Citizen reporter and Rorisang Kgosana
Premium Journalist
3 minute read
11 Mar 2018
2:35 pm

Why these women are on the floor in front of Cyril as he laughs

Citizen reporter and Rorisang Kgosana

If you're a little lost, it's probably because you're not from Venda.

If the sight of a group of women lying prostrate on the floor of a mall in Centurion on Sunday confused you, that’s probably because you’re not from Venda, unlike President Cyril Ramaphosa, in whose honour the greeting was done.

A delighted Cyril Ramaphosa was welcomed by excited shoppers who stopped him at every chance to take a picture with the president when he visited Forest Hill City Mall in Centurion on Sunday.

He has been touring Gauteng since Saturday on an election drive to get voters to register or update their registration details with the IEC. Ramaphosa surprised shoppers when he arrived at the mall around 1pm with his motorcade and ANC supporters.

The president was particularly charmed by a group of women lying on the floor as he came along. He asked them to stand and gave them hugs.

The Citizen’s journalist Rorisang Kgosana was at the venue and took a clip of the greeting. Have a look below:

In Venda culture, it’s considered disrespectful to stand in the presence of a superior. People are encouraged to sit while speaking to their elders.

On a trip to Venda in 2015, President Jacob Zuma praised the VhaVenda for their respectful behaviour, jokingly saying that were he not already married, he would have married a MuVenda woman. He was specifically referring to how women in Venda lie down when they greet.

Here is a helpful list of a few “disrespectful” things in Venda culture:

  • Eating while standing
  • Giving or accepting something while standing up straight. If you cannot go all the way to the ground, at least bend your knee to show you know your place.
  • When giving or accepting, don’t do it with one hand, because no matter how small the object is, your hands must support each other. This one was so bad, they would actually take back whatever it was they were giving you if you accepted it with one hand.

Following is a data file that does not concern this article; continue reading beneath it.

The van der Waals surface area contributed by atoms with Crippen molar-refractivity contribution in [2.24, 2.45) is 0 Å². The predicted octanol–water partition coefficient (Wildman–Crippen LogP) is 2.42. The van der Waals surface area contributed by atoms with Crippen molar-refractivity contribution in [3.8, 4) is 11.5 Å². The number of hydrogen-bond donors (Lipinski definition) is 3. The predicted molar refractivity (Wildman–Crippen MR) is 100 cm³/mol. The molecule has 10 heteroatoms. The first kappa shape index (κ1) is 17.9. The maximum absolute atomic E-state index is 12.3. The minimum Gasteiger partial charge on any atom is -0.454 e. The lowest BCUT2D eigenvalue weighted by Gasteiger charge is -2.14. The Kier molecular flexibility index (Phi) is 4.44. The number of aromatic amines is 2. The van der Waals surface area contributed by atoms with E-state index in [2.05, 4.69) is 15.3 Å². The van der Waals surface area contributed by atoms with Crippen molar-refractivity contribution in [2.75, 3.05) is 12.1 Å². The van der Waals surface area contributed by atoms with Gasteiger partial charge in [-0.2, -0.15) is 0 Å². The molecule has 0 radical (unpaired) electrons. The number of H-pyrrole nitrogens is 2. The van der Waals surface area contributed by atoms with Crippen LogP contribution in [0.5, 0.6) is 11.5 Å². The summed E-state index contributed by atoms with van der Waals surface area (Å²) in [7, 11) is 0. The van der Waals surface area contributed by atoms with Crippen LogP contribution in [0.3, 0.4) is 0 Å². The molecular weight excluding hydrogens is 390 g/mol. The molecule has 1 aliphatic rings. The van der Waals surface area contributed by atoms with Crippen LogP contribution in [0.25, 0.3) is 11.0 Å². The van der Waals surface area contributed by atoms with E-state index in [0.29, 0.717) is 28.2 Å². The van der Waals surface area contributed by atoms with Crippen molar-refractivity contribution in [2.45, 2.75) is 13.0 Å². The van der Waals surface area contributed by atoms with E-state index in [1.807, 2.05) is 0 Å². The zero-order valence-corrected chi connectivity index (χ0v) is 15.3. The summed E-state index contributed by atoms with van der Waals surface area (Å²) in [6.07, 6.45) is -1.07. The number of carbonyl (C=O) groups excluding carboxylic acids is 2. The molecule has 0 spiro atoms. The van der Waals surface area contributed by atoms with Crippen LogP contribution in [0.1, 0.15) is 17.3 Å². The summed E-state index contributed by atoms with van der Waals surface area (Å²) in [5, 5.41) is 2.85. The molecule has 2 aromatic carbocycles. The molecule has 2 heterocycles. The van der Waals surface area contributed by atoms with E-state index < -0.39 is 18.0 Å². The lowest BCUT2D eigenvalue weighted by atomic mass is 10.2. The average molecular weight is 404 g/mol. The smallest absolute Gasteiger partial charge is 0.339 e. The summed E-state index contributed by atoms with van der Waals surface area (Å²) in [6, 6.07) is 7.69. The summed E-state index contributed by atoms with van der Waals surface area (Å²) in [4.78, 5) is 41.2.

• Going to the chief’s house in pants (only for women, of course. Traditional attire all the way – “Nwenda”). A man must have a jacket on.
  • Greeting the chief and elders while standing. Basically, avoid standing at all costs – it will make your life easier.
  • Adults do not lie. Well, a younger person is not allowed to say an adult lied, they say “o swaswa” (which literally means “joking” but is a euphemism for lying). I always argue that adults should just stop “u swaswa” so they save the rest of us all the trouble.
  • Don’t talk back to your elders, even if you’re right. Don’t raise your tone either.
  • When a man enters a yard or house, he must take off his hat.
  • When a woman enters the yard, they say “Aa!” and take a sit.
  • When a woman enters a house, she must kneel down at the door before coming in (what a disrespectful generation we are).
  • When cooking on a fire, a woman must kneel instead of sitting on a chair, or worse standing – depending on the size of the pot.
  • You do not take someone’s belongings without asking – and no, we don’t mean stealing. Even if they’re your close relative, you ask before you take. Kids don’t just open a fridge and take what they want; they ask from an adult first.
  • Do not accept anything from an elder while standing. You must kneel first. You don’t give anything to an elder while standing either – use both hands too.

– Additional reporting by Vhahangwele Nemakonde